Emergency parachute deployment for drones

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What a great idea but no mention of cost.

Both the US and UK require drone operators to get permission before operating a small UAV (sUAV) above a crowd, a limitation that intends to protect innocent bystanders from injury in the event of a drone crash. Waivers are offered on a case-by-case basis by both the US’s FAA and the UK’s CAA, but require operators to show how people below will be protected if the drone experiences a failure mid-flight.

The FAA granted its first waiver in October 2017, when it gave CNN permission to fly a Vantage Robotics Snap drone featuring protective rotor cages over a group of people. A parachute system like the Indemnis Nexus offers a different type of protection, one that is the first ever to meet the international ASTM F3322-18 standard for small UAVs.

The standard covers deployable sUAV parachute systems, including design, fabrication, and testing, and was designed to help drone operators get permission for flying over crowds from agencies like the FAA and CAA.

According to Indemnis, it was required to pass a series of 45 functionality tests spread across five drone failure scenarios. Testing took place at New York’s Griffiss International Airport in a controlled airspace; the Northeast UAS Airspace Integration Research Alliance oversaw the process.

The Indemnis Nexus system is designed to strap onto existing DJI drones, which it monitors using sensors. If the sensors detect a flight disruption, a ballistic launcher deploys a parachute at 90MPH / 144kmh. The tube containing the parachute is designed to inflate in order to protect the parachute from the drone’s rotors and body.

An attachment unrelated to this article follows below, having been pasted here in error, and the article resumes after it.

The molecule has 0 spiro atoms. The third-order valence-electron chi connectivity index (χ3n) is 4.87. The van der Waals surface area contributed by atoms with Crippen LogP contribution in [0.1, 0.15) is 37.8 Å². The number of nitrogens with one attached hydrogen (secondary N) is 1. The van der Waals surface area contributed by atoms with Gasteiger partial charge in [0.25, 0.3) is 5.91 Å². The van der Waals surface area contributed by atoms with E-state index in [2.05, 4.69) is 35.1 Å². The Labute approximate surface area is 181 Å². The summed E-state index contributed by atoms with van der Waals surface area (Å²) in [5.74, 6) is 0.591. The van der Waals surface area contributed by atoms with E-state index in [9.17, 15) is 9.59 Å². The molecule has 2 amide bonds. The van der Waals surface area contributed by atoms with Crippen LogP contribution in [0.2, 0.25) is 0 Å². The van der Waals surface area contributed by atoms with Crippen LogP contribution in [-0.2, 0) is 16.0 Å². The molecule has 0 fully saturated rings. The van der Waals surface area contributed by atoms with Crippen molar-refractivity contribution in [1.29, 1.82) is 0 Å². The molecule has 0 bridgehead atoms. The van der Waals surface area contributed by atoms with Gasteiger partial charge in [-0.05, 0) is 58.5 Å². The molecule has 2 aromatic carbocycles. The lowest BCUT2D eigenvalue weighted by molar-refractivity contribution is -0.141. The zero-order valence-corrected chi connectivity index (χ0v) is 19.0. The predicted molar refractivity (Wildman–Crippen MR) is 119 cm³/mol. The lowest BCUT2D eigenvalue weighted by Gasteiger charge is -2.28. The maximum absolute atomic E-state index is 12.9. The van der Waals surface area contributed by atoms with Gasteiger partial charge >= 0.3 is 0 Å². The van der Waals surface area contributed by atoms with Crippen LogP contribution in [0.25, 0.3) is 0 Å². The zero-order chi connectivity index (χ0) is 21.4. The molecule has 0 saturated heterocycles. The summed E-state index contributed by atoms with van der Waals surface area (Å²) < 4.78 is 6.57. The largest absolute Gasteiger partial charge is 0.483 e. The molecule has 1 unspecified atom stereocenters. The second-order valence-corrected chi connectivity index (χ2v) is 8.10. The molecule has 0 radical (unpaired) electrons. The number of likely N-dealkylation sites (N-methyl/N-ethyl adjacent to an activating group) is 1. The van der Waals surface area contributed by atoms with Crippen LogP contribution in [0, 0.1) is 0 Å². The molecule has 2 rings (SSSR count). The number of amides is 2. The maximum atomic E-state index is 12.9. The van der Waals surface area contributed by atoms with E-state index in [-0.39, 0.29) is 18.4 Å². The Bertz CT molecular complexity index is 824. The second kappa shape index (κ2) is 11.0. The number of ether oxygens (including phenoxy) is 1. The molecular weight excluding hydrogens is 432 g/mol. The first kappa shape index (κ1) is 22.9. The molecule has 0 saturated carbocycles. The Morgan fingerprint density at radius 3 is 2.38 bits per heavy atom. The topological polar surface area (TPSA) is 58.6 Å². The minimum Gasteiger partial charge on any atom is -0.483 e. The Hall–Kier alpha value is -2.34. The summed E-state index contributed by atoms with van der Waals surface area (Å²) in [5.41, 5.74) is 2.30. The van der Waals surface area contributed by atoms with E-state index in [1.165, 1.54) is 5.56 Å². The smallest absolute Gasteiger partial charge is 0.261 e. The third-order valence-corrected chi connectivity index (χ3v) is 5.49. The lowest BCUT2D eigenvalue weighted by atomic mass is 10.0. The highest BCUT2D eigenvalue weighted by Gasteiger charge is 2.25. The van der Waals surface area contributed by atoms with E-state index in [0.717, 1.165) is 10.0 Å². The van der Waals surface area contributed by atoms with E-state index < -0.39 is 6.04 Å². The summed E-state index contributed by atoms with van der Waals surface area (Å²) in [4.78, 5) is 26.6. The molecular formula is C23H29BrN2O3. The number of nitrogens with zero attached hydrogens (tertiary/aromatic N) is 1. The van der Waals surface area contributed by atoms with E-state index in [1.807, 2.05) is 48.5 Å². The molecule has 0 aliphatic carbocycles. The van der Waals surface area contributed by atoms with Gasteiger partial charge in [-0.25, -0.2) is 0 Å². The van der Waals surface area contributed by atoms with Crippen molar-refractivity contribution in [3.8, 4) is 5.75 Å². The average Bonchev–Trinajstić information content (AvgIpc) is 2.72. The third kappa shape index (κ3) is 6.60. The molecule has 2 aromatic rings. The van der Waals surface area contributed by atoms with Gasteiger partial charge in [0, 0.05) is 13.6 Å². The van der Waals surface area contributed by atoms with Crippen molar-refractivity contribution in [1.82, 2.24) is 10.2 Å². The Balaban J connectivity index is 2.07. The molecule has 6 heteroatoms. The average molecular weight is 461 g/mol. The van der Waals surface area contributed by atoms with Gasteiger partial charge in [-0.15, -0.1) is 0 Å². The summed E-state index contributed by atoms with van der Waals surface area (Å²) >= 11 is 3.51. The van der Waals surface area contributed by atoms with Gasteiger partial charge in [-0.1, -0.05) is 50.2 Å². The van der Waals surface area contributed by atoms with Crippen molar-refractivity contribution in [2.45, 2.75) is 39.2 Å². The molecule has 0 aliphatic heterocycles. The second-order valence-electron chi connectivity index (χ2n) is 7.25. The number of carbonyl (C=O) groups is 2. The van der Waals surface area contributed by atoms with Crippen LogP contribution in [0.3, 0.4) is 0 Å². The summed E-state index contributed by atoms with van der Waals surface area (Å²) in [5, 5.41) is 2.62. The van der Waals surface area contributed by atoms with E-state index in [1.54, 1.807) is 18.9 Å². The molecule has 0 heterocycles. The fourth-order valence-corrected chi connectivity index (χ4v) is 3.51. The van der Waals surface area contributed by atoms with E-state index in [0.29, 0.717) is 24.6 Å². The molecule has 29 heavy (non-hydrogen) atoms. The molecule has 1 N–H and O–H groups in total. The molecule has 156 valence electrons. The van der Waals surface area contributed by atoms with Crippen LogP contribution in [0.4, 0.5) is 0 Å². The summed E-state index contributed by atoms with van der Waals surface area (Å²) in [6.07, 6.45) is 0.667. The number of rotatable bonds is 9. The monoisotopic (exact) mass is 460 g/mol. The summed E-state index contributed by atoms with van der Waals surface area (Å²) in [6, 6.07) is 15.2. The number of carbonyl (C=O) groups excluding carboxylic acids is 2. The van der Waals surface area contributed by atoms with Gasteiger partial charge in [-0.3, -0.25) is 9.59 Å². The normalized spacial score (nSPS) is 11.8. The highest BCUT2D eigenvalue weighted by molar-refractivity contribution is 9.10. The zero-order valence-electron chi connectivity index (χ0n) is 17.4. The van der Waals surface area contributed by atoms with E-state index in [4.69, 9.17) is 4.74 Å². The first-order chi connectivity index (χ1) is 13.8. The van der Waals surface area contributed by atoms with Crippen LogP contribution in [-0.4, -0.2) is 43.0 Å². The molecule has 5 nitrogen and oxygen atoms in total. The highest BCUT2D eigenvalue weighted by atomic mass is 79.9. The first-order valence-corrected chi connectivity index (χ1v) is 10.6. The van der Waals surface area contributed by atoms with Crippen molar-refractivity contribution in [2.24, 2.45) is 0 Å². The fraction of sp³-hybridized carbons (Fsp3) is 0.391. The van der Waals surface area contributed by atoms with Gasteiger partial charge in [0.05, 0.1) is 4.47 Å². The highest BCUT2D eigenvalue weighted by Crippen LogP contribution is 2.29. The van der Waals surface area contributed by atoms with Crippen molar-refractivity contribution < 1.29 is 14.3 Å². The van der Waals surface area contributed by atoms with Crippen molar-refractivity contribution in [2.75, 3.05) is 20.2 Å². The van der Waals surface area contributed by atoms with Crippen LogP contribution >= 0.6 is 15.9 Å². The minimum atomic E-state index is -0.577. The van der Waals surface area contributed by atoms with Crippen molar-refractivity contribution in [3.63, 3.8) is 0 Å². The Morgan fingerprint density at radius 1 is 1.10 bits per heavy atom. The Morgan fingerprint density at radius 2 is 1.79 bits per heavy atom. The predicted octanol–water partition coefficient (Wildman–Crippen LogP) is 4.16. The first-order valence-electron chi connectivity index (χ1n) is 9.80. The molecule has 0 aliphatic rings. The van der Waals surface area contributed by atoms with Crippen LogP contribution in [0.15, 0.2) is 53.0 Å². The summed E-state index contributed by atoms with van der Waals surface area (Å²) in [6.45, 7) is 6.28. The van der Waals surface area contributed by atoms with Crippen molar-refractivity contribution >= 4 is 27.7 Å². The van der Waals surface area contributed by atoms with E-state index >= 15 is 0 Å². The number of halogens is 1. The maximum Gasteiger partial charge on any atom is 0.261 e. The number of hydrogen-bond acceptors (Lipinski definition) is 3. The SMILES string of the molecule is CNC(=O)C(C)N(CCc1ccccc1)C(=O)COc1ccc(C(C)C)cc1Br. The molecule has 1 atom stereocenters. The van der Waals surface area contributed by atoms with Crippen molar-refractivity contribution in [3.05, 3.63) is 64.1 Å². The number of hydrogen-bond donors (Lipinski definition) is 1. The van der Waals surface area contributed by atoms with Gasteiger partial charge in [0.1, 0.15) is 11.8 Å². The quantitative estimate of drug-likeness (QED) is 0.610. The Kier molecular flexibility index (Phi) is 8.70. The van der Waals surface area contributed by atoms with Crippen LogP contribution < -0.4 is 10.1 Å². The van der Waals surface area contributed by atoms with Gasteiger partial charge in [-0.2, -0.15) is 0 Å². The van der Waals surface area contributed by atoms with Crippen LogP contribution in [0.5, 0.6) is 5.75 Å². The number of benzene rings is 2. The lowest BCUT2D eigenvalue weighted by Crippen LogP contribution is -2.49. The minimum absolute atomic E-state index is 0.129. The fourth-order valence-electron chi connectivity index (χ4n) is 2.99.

The drone was validated for use with the DJI Inspire 2, but may be offered for the Matrice 200 and 600 series, as well, by the end of the year.

Indemnis ASTM Testing from Indemnis on Vimeo.

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DJI Osmo Pocket Review with the Panasonic GH5

Categories: Miscellaneous 3 Comments

Before using the new DJI Osmo Pocket I had to switch from 60p to 50p now this is something you can’t yet do on the Pocket itself you need to use the Mimo APP on your iPhone to do this. Once it’s changed it stores it on the Osmo automatically. 

Think I have found a bug, if you are connected to your iPhone you can only get 50p in PRO mode but if you disconnect the Pocket from the iPhone and switch off PRO mode it will revert back to 60p.

The one thing I was not prepared for was the ability to film indoors using your home lighting and how good the pictures are. 

Me filming indoors at night with the Osmo Pocket (PS My lighting is daylight balanced)

I really do think the Osmo Pocket much like the other Osmo’s should come with a stand as part of the deal, it does stand up on its own but you are always very wary of it falling over.

Having now used the Pocket in a professional interview I am very pleased with the results.

One of the trickiest parts of the DJI Osmo Pocket is trying to find how to launch it into PAL (UK) mode. This can only be done with the Mimo APP within the iPhone/Android itself. You have a choice of 1920 HD or 3840 4K, with frame rates of 24, 25 or 30 then 48, 50 or 60p and set to a quality of fine, you choose by taping on your preferance.

The Osmo Pocket was used in conjunction with a Panasonic GH5 and gave a very good account of itself.

Another problem is the position of the two internal microphones, not that you are using the sound for anything other than sync track but its the hole bottom left that catches you out when holding the Osmo in your hand.